Planetarium (2016)

Planetarium
Director: Rebecca Zlotowski
Writer: Rebecca Zlotowski, Robin Campillo
Cast: Natalie Portman, Lily-Rose Depp, Emmanuel Salinger, Amira Casar, Pierre Salvadori, Louis Garrel, David Bennent, Damien Chapelle
Part of: Viennale
Seen on: 29.10.2016

Plot:
Kate (Lily-Rose Depp) and Laura (Natalie Portman) are sisters who make their living with performances of psychic readings, with Kate’s youthful innocence convincing people of her talents as a seer, while Laura controls the show. The two don’t just perform for big audiences, they also do private séances. One of these brings them to film producer André Korben (Emmanuel Salinger) who lost his wife. Korben takes to the two women, wanting to use them for his filming business. But his interest becomes more and more obsessive.

Planetarium has promise but unfortunately it’s too messy and unfocused to really deliver on that promise. Ultimately it starts to drag and simply left me unsatisfied.

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L’avenir [Things to Come] (2016)

L’avenir
Director: Mia Hansen-Løve
Writer: Mia Hansen-Løve
Cast: Isabelle Huppert, André Marcon, Roman Kolinka, Edith Scob, Sarah Le Picard, Solal Forte, Elise Lhomeau, Lionel Dray
Part of: Viennale
Seen on: 29.10.2016

Plot:
Nathalie (Isabelle Huppert) is an enthusiastic philosophy teacher, married to Heinz (André Marcon) for 25 years and has two grown children. She pursues her job with passion above and beyond the call of duty, keeping in touch with former students like Fabien (Roman Kolinka) and publishing school books and essays. The rest of her time is pretty much devoted to caring for her mother (Edith Scob). But then the rug gets pulled out from under her feet. In quick succession, Heinz announces he’s leaving her for another woman, her publisher announces that they can’t afford to publish her things anymore, and her mother moves into a home. Nathalie finds herself suddenly confronted with more liberty than she ever had in her life.

While I appreciate the story, L’avenir is telling, unfortunately it left me pretty cold, despite a great performance by Isabelle Huppert.

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La fille inconnue [The Unknown Girl] (2016)

La fille inconnue
Director: Jean-Pierre Dardenne, Luc Dardenne
Writer: Jean-Pierre Dardenne, Luc Dardenne
Cast: Adèle Haenel,Olivier BonnaudLouka Minnella, Jérémie Renier, Christelle Cornil, Nadège Ouedraogo, Olivier Gourmet, Fabrizio Rongione, Thomas Doret, Marc Zinga
Part of: Viennale
Seen on: 28.10.2016

Plot:
Jenny (Adèle Haenel) runs a clinic in a rather poor area of town that she just took over from a now retired doctor. She’s the only doctor in the clinic and does her best,but also knows that she has to fight for her boundaries. So when the bell to her clinic is rung shortly after closing time, she ignores it, despite being still there. The next day, police show up at the clinic, informing her that they found the body of a dead young woman and they don’t know who she is. But it appears that it was her who rung the bell. Jenny is shocked and becomes obsessed with finding out who the woman was and what happened to her.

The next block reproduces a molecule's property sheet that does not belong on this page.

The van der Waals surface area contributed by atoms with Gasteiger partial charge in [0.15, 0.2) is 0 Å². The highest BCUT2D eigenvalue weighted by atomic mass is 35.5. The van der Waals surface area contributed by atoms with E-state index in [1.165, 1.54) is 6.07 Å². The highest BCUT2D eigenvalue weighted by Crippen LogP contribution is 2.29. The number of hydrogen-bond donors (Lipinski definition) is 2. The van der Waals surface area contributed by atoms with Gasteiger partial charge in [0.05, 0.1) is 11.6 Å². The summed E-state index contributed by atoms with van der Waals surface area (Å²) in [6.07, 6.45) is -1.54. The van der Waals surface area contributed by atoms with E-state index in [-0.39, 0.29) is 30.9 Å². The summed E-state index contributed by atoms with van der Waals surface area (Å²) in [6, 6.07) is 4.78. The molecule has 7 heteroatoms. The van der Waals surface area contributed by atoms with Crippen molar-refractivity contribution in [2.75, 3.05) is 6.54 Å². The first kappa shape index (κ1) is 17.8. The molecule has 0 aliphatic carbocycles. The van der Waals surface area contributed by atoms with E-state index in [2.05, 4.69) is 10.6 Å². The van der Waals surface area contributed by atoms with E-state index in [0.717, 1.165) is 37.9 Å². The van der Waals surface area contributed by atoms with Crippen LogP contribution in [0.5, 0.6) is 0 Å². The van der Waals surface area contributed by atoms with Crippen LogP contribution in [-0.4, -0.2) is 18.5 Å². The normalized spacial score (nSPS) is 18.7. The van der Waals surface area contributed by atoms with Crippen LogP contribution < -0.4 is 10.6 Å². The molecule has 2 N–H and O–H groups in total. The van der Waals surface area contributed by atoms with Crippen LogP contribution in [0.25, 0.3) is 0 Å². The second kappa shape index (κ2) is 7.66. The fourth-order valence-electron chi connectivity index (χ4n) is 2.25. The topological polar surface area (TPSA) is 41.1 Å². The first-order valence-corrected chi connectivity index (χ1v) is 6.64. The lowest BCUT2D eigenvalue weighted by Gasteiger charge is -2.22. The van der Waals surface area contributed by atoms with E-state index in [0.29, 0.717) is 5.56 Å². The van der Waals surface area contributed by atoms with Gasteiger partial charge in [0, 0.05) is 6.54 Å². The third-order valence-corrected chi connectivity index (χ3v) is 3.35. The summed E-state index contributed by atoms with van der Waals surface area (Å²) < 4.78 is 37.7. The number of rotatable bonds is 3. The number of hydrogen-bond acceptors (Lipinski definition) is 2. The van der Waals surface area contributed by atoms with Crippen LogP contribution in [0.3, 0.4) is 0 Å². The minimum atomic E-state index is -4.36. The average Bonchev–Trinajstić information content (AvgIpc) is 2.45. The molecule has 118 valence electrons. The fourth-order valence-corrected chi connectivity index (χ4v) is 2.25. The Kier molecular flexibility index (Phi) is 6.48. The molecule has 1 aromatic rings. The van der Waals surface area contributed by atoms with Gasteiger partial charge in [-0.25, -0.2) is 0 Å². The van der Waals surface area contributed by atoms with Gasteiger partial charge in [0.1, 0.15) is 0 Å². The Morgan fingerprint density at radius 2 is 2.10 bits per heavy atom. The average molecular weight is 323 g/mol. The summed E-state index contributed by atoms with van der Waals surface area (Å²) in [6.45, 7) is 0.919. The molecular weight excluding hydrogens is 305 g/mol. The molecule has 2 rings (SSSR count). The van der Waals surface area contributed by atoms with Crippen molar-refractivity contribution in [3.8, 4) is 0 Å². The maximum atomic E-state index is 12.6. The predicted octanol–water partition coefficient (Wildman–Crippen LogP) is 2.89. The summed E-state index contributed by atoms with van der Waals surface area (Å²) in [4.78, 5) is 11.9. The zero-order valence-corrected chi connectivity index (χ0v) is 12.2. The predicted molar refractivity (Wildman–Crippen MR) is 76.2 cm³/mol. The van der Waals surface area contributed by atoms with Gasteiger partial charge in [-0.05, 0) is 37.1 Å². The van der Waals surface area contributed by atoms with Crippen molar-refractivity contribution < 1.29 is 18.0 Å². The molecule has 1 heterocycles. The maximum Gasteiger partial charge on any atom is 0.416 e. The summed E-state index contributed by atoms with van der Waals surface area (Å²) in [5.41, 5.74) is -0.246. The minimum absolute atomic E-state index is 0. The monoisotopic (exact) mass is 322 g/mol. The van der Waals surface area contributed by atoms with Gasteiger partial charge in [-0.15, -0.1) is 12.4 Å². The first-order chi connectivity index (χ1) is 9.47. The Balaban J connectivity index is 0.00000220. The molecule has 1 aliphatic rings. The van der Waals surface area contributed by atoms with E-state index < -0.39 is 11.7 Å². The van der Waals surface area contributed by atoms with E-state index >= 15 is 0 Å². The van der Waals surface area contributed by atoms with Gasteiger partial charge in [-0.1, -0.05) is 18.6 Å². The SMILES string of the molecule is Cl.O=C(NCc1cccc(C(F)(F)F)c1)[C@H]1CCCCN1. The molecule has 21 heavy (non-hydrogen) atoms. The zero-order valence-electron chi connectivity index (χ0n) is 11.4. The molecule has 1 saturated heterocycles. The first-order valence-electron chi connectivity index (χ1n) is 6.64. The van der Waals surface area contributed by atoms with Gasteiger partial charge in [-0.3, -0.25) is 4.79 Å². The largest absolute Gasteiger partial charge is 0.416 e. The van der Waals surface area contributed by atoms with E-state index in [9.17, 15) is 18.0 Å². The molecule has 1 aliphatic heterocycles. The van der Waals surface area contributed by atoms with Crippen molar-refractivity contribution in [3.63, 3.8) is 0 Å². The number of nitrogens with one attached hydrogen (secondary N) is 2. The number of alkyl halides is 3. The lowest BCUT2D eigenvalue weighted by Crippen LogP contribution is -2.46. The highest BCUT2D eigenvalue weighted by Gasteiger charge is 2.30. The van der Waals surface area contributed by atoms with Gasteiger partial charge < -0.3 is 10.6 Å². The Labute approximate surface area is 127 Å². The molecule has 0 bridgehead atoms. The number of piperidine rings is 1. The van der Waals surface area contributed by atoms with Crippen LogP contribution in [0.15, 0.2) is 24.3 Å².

La fille inconnue was the perfect Double Feature with I, Daniel Blake. Like that film, it’s sociopolitical cinema that wears its heart on its sleeve and is absolutely (emotionally) engaging.

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I, Daniel Blake (2016)

I, Daniel Blake
Director: Ken Loach
Writer: Paul Laverty
Cast: Dave Johns, Hayley Squires, Briana Shann, Dylan McKiernan, Kate Rutter, Sharon Percy
Part of: Viennale
Seen on: 28.10.2016

Plot:
Daniel (Dave Johns) has worked all his life – until he had a heart attack. Now his doctors haven’t cleared him to work yet, but after completing a standard questionnaire at the employment agency, they disagree. Now Daniel is caught in a conundrum: he can’t claim support on the basis on health issues because he is deemed healthy enough to work, but neither can he claim unemployment benefits because he can’t actually look for work. Caught in the bureaucracy he finds Katie (Hayles Squires), a single mother of two who just had to move to Newcastle and away from her entire support network or risk losing the government housing and support she so desperately needs. Daniel and Katie start facing this inhumane conditions together.

I, Daniel Blake is political cinema at its finest. It’s emotional, realistic and a damning statement about what’s left of the welfare system in the UK. If you don’t go out of the film ready to tear down neoliberal austerity politics, I really don’t know what’s wrong with you.

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Mister Universo (2016)

Mister Universo
Director: Tizza Covi, Rainer Frimmel
Writer: Tizza Covi
Cast: Tairo Caroli, Wendy Weber, Arthur Robin, Lilly Robin
Part of: Viennale
Seen on: 28.10.2016

Plot:
Tairo (Tairo Caroli) is a lion tamer in a small circus traveling through Italy. The circus is struggling and Tairo is struggling with him. His elderly animals aren’t all that strong anymore and he probably won’t get new animals. And then Tairo loses his talisman, a piece of iron he got from Arthur Robin (Arthur Robin) who was once crowned the first black Mister Universe and now works in a circus himself. Hoping to get his luck back when he gets a new talisman from Arthur, Tairo sets out to find him.